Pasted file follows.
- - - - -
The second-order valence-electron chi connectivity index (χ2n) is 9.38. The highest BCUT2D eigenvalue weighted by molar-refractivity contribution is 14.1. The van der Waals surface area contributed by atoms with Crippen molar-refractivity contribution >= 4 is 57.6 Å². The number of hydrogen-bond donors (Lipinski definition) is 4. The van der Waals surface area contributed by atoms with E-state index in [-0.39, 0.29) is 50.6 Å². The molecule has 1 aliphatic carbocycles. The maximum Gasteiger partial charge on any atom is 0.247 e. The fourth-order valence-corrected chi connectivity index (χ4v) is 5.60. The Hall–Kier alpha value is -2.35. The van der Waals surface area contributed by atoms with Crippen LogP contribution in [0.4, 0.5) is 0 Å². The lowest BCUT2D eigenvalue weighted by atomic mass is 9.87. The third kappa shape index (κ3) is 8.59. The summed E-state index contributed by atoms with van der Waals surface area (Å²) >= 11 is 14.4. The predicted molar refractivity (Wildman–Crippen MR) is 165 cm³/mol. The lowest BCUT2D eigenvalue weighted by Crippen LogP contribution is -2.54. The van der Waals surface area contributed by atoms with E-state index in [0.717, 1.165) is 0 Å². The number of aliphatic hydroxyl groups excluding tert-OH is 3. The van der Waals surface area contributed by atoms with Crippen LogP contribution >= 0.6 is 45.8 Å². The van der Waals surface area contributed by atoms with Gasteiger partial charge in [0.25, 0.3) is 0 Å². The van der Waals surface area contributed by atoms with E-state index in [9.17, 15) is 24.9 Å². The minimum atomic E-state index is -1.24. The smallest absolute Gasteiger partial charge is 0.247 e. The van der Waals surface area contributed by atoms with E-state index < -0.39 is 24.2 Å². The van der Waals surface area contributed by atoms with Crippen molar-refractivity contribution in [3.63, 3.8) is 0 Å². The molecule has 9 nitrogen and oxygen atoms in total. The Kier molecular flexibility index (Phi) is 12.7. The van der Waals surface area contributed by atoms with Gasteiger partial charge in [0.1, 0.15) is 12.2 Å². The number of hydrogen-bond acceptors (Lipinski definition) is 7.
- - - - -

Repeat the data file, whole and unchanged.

The second-order valence-electron chi connectivity index (χ2n) is 9.38. The highest BCUT2D eigenvalue weighted by molar-refractivity contribution is 14.1. The van der Waals surface area contributed by atoms with Crippen molar-refractivity contribution >= 4 is 57.6 Å². The number of hydrogen-bond donors (Lipinski definition) is 4. The van der Waals surface area contributed by atoms with E-state index in [-0.39, 0.29) is 50.6 Å². The molecule has 1 aliphatic carbocycles. The maximum Gasteiger partial charge on any atom is 0.247 e. The fourth-order valence-corrected chi connectivity index (χ4v) is 5.60. The Hall–Kier alpha value is -2.35. The van der Waals surface area contributed by atoms with Crippen LogP contribution in [0.4, 0.5) is 0 Å². The lowest BCUT2D eigenvalue weighted by atomic mass is 9.87. The third kappa shape index (κ3) is 8.59. The summed E-state index contributed by atoms with van der Waals surface area (Å²) >= 11 is 14.4. The predicted molar refractivity (Wildman–Crippen MR) is 165 cm³/mol. The lowest BCUT2D eigenvalue weighted by Crippen LogP contribution is -2.54. The van der Waals surface area contributed by atoms with E-state index in [0.717, 1.165) is 0 Å². The number of aliphatic hydroxyl groups excluding tert-OH is 3. The van der Waals surface area contributed by atoms with Crippen LogP contribution >= 0.6 is 45.8 Å². The van der Waals surface area contributed by atoms with Gasteiger partial charge in [0.25, 0.3) is 0 Å². The van der Waals surface area contributed by atoms with E-state index in [9.17, 15) is 24.9 Å². The minimum atomic E-state index is -1.24. The smallest absolute Gasteiger partial charge is 0.247 e. The van der Waals surface area contributed by atoms with E-state index < -0.39 is 24.2 Å². The van der Waals surface area contributed by atoms with Crippen molar-refractivity contribution in [3.63, 3.8) is 0 Å². The molecule has 9 nitrogen and oxygen atoms in total. The Kier molecular flexibility index (Phi) is 12.7. The van der Waals surface area contributed by atoms with Gasteiger partial charge in [0.1, 0.15) is 12.2 Å². The number of hydrogen-bond acceptors (Lipinski definition) is 7.